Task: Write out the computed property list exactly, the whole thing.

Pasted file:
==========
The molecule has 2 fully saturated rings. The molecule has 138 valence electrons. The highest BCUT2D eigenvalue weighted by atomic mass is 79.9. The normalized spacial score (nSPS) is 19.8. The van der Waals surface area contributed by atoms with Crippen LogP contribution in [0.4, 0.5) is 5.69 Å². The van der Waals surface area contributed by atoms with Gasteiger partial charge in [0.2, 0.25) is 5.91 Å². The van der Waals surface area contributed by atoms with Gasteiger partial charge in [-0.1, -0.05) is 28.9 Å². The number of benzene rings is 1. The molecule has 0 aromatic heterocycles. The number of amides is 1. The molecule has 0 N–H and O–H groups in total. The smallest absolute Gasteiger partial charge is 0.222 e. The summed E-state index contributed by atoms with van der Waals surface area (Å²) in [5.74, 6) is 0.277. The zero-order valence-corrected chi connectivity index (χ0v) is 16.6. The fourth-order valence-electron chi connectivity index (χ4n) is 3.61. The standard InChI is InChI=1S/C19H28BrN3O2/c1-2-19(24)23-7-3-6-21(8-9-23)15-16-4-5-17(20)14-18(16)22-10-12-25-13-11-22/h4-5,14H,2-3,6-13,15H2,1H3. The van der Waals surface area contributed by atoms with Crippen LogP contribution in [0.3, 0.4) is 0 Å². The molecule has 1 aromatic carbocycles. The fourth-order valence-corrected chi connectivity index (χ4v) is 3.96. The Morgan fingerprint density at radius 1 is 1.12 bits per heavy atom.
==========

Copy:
The molecule has 2 fully saturated rings. The molecule has 138 valence electrons. The highest BCUT2D eigenvalue weighted by atomic mass is 79.9. The normalized spacial score (nSPS) is 19.8. The van der Waals surface area contributed by atoms with Crippen LogP contribution in [0.4, 0.5) is 5.69 Å². The van der Waals surface area contributed by atoms with Gasteiger partial charge in [0.2, 0.25) is 5.91 Å². The van der Waals surface area contributed by atoms with Gasteiger partial charge in [-0.1, -0.05) is 28.9 Å². The number of benzene rings is 1. The molecule has 0 aromatic heterocycles. The number of amides is 1. The molecule has 0 N–H and O–H groups in total. The smallest absolute Gasteiger partial charge is 0.222 e. The summed E-state index contributed by atoms with van der Waals surface area (Å²) in [5.74, 6) is 0.277. The zero-order valence-corrected chi connectivity index (χ0v) is 16.6. The fourth-order valence-electron chi connectivity index (χ4n) is 3.61. The standard InChI is InChI=1S/C19H28BrN3O2/c1-2-19(24)23-7-3-6-21(8-9-23)15-16-4-5-17(20)14-18(16)22-10-12-25-13-11-22/h4-5,14H,2-3,6-13,15H2,1H3. The van der Waals surface area contributed by atoms with Crippen LogP contribution in [0.3, 0.4) is 0 Å². The molecule has 1 aromatic carbocycles. The fourth-order valence-corrected chi connectivity index (χ4v) is 3.96. The Morgan fingerprint density at radius 1 is 1.12 bits per heavy atom.